A consequence of this aggressive sitting position is hips rolled forward to adopt a more aerodynamic posture, reducing the rider’s profile hitting the wind. This position can be difficult to ride in for extended periods (bike sections can reach up to 112 miles!), especially for beginner triathletes that haven’t built up their flexibility yet.

For this reason, triathlon bikes have shorter cranks and specialized saddles with a snubbed nose shape to accommodate the pelvic tilt. This comfortable setup has started infiltrating the road cycling world due to its noticeable gains.

Triathlon bikes also have noticeably long top tubes and reach measurements. Riders are elongated to grasp the tri or TT handlebars, resulting in a flatter back and smaller frontal profile to reduce drag.


The most recognizable design element of triathlon bikes is their aerodynamic efficiency. Techniques such as wide tube shapes, deep section wheels, and hidden components are all ways to reduce drag and encourage smooth airflow over both the bike and rider. Tri bikes aren’t limited to 3:1 tube ratios, so it’s common to see large down tubes that utilize airfoil shapes to cut through the wind.

Dropped seatstays are another widespread design choice, and some manufacturers go even further, removing seatstays and seat tubes altogether in the name of aero gains. Tri bikes are equipped with deep-section wheels significantly faster than wheels with shallow rims. The extra material adds weight and is more vulnerable to crosswinds but is much faster in a straight line in calm weather conditions.

The shape of the handlebars is also an essential component of the bike’s aerodynamics. Triathlon bikes have aero bars, which allow the rider to assume a more aerodynamic position. Beginner triathletes can attach clip-on aero bars to their road bike, letting them ride elongated. Higher-end tri bikes have advanced cockpits with front aero bars, side wings with brake levers, customizable elbow pads, and position adjustments.

Integrated Storage and Refueling

Triathlon bikes also have integrated storage and hydration solutions. This is important as it allows the rider to carry essential items like nutrition, spares, and water without slowing down. These smart storage solutions are also designed to follow the bike’s aerodynamic shape and fit into spots that won’t disrupt the airflow.

The water bottles are designed to be more aerodynamic and placed in spots that are easy to reach while riding. Some models have hydration systems with drink tubes that reach the cyclist’s mouth without changing position, so they don’t have to waste energy.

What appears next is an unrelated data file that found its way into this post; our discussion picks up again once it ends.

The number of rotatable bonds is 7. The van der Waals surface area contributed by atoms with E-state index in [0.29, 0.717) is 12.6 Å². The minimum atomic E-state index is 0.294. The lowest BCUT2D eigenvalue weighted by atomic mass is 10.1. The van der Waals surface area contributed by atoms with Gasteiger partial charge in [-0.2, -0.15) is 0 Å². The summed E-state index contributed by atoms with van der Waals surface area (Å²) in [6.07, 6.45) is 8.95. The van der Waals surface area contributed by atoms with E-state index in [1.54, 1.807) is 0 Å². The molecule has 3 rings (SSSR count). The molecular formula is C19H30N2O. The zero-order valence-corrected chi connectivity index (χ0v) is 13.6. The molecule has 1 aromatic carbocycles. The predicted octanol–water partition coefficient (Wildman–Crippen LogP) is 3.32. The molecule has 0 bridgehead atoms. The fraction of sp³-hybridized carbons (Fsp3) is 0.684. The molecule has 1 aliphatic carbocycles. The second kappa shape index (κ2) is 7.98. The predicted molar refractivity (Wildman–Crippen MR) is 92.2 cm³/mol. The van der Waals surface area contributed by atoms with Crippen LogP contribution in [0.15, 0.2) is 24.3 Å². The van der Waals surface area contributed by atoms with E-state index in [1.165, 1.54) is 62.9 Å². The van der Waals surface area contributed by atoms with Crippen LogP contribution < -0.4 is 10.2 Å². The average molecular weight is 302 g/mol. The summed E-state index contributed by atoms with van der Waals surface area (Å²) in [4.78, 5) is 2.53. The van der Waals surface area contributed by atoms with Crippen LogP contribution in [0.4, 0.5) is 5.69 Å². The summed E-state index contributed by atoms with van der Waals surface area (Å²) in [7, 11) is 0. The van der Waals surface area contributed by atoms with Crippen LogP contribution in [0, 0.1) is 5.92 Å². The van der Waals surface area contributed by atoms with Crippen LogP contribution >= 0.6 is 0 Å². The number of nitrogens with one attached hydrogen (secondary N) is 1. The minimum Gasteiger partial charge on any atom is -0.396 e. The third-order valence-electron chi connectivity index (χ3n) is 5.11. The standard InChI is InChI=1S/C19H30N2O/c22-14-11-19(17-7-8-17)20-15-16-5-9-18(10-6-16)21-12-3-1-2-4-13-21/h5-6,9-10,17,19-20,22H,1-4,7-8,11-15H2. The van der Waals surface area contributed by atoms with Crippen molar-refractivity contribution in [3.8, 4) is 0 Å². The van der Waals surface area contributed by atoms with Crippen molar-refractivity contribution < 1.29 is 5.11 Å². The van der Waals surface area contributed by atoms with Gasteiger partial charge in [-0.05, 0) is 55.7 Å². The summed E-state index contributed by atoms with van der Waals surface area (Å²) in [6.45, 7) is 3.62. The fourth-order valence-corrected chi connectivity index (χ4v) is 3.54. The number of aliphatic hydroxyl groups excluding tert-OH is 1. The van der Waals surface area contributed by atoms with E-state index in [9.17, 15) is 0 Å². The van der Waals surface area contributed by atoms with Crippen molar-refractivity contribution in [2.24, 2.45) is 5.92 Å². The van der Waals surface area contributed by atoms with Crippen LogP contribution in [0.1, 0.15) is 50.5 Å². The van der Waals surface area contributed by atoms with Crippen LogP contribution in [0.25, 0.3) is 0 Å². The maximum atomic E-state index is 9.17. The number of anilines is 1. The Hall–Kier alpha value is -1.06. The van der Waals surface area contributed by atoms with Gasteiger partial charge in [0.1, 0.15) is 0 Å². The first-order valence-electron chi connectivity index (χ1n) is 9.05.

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Felt triathlon bike with oversized frame and tube shapes. Felt Bicycles

Storage compartments are integrated into the frame or handlebars for nutrition, spares, and tools. These can be placed behind the saddle, within the frame’s main triangle, or on top of the top tube. Bento boxes are small storage boxes attached to the top tube that store energy gels, bars, and other tiny items.


Gearing can be altered from the triathlon bike’s original setup but typically includes harder gears than those found on standard road bikes. Triathlons and time trials are events where racers ride flat-out, requiring large gears to reach their maximum speeds.

Triathlon courses are normally flatter than road races with hilly gradients where smaller gears would be more appropriate for an efficient cadence. High-end tri or TT handlebars have special bar-end shifters that allow riders to change gears without changing from the aero position.


If you’re starting with triathlons, various tiers of tri bikes will match your budget. Beginner riders can purchase an entry-level model for under $1,500, perfect for training and races. At that price range, it’s a smart idea to buy a road bike along with clip-on aero bars to get the most performance for your money.

Triathletes willing to spend up to $3,000 can purchase a dedicated triathlon bike with the above features, such as aerodynamic shapes, integrated storage, and aggressive geometry. Around this price point, many quality models can take your skills to the next level.

Above $4,000, prices for tri and TT bikes can skyrocket as they chase marginal gains that are less relevant for amateurs but can make a big difference for pro racers.

How to Pick the Right Beginner Triathlon Bike?